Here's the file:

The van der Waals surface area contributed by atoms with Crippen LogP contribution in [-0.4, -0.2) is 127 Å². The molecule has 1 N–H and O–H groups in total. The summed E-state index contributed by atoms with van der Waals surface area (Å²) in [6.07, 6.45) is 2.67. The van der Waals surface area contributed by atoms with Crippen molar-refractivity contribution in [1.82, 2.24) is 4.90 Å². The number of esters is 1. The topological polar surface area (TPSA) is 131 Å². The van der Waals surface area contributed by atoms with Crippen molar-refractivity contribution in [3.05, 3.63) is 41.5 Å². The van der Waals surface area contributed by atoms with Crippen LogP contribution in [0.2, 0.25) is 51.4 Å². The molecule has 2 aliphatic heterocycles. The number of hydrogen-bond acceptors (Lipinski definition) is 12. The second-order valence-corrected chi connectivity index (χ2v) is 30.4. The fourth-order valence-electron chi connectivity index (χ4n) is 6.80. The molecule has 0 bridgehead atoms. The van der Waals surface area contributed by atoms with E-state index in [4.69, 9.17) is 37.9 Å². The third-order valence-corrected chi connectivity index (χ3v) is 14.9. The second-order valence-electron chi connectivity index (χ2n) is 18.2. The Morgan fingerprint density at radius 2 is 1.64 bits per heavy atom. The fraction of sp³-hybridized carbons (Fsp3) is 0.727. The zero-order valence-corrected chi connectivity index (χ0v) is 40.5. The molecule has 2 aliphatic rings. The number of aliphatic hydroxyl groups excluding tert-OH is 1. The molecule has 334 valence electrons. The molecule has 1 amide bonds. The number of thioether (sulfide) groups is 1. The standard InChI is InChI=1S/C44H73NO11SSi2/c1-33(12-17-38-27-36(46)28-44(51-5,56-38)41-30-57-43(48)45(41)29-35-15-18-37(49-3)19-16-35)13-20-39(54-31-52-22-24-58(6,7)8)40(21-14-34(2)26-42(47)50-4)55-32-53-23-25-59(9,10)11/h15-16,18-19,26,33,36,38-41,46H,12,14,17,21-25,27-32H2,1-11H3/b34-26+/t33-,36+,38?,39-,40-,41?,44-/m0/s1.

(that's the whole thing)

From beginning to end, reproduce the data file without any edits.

The van der Waals surface area contributed by atoms with Crippen LogP contribution in [-0.4, -0.2) is 127 Å². The molecule has 1 N–H and O–H groups in total. The summed E-state index contributed by atoms with van der Waals surface area (Å²) in [6.07, 6.45) is 2.67. The van der Waals surface area contributed by atoms with Crippen molar-refractivity contribution in [1.82, 2.24) is 4.90 Å². The number of esters is 1. The topological polar surface area (TPSA) is 131 Å². The van der Waals surface area contributed by atoms with Crippen molar-refractivity contribution in [3.05, 3.63) is 41.5 Å². The van der Waals surface area contributed by atoms with Crippen LogP contribution in [0.2, 0.25) is 51.4 Å². The molecule has 2 aliphatic heterocycles. The number of hydrogen-bond acceptors (Lipinski definition) is 12. The second-order valence-corrected chi connectivity index (χ2v) is 30.4. The fourth-order valence-electron chi connectivity index (χ4n) is 6.80. The molecule has 0 bridgehead atoms. The van der Waals surface area contributed by atoms with E-state index in [4.69, 9.17) is 37.9 Å². The third-order valence-corrected chi connectivity index (χ3v) is 14.9. The second-order valence-electron chi connectivity index (χ2n) is 18.2. The Morgan fingerprint density at radius 2 is 1.64 bits per heavy atom. The fraction of sp³-hybridized carbons (Fsp3) is 0.727. The zero-order valence-corrected chi connectivity index (χ0v) is 40.5. The molecule has 2 aliphatic rings. The number of aliphatic hydroxyl groups excluding tert-OH is 1. The molecule has 334 valence electrons. The molecule has 1 amide bonds. The number of thioether (sulfide) groups is 1. The standard InChI is InChI=1S/C44H73NO11SSi2/c1-33(12-17-38-27-36(46)28-44(51-5,56-38)41-30-57-43(48)45(41)29-35-15-18-37(49-3)19-16-35)13-20-39(54-31-52-22-24-58(6,7)8)40(21-14-34(2)26-42(47)50-4)55-32-53-23-25-59(9,10)11/h15-16,18-19,26,33,36,38-41,46H,12,14,17,21-25,27-32H2,1-11H3/b34-26+/t33-,36+,38?,39-,40-,41?,44-/m0/s1.